Blog post

BLOG - (Re)searching trust

Published on
October 17, 2013

Do you trust it? If trust is questioned, it means there is doubt. In fact, doubt is not so much the exception as the rule. All the same, we apparently find doubt hard to live with. Which is not so strange, because trust is the basis of relationships; the cement that makes connections, and makes them possible.

Ready audience

This explains why the Royal Netherlands Academy of Arts and Sciences is concerned about the issue of trust in science. It also explains why the Social and Cultural Planning Office of the Netherlands has for years been drawing the attention of politicians and policy-makers with its regular reports that the average Dutch person's trust in government is on the wane. And it explains why Statistics Netherlands finds a ready audience among Dutch people interested in the economy when it measures trust among consumers.

So it is no surprise that the agro and food industry wants to know what level of social trust it enjoys. To measure this, LEI has developed an Agrofood Monitor. Alongside this instrument, which measures trust in the entire agriculture and horticulture industry, researchers from LEI and the Public Administration and Policy Group of Wageningen University looked more specifically at the level of social trust in the pig farming sector. The results of these studies have now been published (in Dutch: Maatschappelijke waardering agrifoodsector voor het eerst gemeten and Agrifoodnieuws)

Citizens and country people

Based on the understanding that support from society is a basic condition for the continued existence – the licence to operate – of the agro and food sector, focusing on pig farming would appear to be the obvious choice. After all, recent years have seen social discontent, powerlessness and dissatisfaction surfacing, particularly in Brabant. The social question is a live issue at both ends of the chain. At one end, there are the pig farmers, who feel misunderstood and excluded and are regarded with suspicion or given the cold shoulder. At the other end are the outraged citizens and country people who do not feel heard or accuse pig farmers of poisoning the social and physical living environment (undermining social cohesion, ruining air quality, causing health risks and transport nuisance).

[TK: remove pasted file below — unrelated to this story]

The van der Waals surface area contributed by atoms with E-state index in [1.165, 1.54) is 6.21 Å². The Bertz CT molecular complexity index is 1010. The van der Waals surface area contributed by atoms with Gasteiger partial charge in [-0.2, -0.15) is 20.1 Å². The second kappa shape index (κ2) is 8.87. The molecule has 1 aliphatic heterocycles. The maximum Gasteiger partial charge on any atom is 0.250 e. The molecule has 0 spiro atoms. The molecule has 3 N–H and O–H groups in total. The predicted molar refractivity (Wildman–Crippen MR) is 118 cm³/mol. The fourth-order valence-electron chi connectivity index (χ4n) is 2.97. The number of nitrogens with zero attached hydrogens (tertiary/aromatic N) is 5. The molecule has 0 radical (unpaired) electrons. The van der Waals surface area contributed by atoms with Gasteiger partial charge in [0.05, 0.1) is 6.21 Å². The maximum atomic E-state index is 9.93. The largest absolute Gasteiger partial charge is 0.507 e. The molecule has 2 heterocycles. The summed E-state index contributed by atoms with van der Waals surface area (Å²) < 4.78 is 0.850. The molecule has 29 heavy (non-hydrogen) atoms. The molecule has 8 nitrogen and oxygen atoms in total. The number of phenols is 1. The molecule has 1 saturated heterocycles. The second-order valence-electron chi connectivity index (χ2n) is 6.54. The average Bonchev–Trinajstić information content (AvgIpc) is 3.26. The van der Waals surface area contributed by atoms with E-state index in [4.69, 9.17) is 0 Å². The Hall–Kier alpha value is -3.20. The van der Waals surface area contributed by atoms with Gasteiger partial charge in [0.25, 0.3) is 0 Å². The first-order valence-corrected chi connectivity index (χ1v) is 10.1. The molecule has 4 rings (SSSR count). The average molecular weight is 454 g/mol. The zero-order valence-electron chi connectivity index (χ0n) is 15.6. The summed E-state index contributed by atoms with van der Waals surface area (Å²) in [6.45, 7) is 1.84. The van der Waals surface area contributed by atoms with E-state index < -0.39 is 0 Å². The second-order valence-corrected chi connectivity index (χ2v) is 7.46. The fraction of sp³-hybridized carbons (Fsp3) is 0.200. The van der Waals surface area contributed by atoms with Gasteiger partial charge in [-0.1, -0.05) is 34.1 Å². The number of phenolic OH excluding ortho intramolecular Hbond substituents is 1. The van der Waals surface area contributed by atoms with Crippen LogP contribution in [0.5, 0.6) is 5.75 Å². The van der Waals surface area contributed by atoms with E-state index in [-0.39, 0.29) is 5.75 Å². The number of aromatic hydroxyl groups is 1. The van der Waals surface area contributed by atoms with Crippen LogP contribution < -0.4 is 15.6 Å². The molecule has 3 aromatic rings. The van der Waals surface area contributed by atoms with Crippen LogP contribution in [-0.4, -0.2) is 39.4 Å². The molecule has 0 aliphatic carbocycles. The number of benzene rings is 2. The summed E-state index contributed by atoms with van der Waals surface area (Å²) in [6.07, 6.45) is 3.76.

Social damage

In this situation, entrepreneurs and those around them are not in harmony. The idea that large-scale livestock farming would be able to gain support from within society by introducing new techniques or pig stock systems proved to be a miscalculation. Air cleaning systems do not solve social problems. An attentive observer would have long known this. Back at the start of the new millennium, repeated warnings were heard that the intensive pig farming sector needed to stay in touch with society. Increasing distance from society causes social as well as economic damage, as was foreseen at that time by the Pig Farming think tank in 1999 and the think tank led by Herman Wijffels in 2001. This message was subsequently forgotten by the pig farming sector, and social science researchers saw no reason to perform a bridging role between the sector and society.  

Participation society

After 2001, it took until 2011 before new research reports were published that looked seriously at societal dimensions and support for livestock farming and pig farming. In this light, the warning expressed in spring 2013 of a loss of contact between sociology and society is striking (NSV recommendation, in Dutch). The lack of applied social science research into social context and the problems of the intensive livestock farming and pig farming sector during the decade after 2000 confirms the existence of a chasm between research priorities and current social issues. Social scientists may have lots to say about the participation society, but in practice, the pressure to publish outweighs the pressure to deliver an intellectual contribution to basic issues such as connecting farmers and citizens.

Love from both sides

The search for trust between the sector and society will undoubtedly benefit from committed and participating researchers. Researchers, in turn, would benefit from having clients such as those who commissioned our studies into social trust. They take responsibility for enabling this kind of research, which can be sensitive and does not automatically offer ready-made and measurable solutions. As such, it proves what is universally valid when it comes to building trust: the love must come from both sides.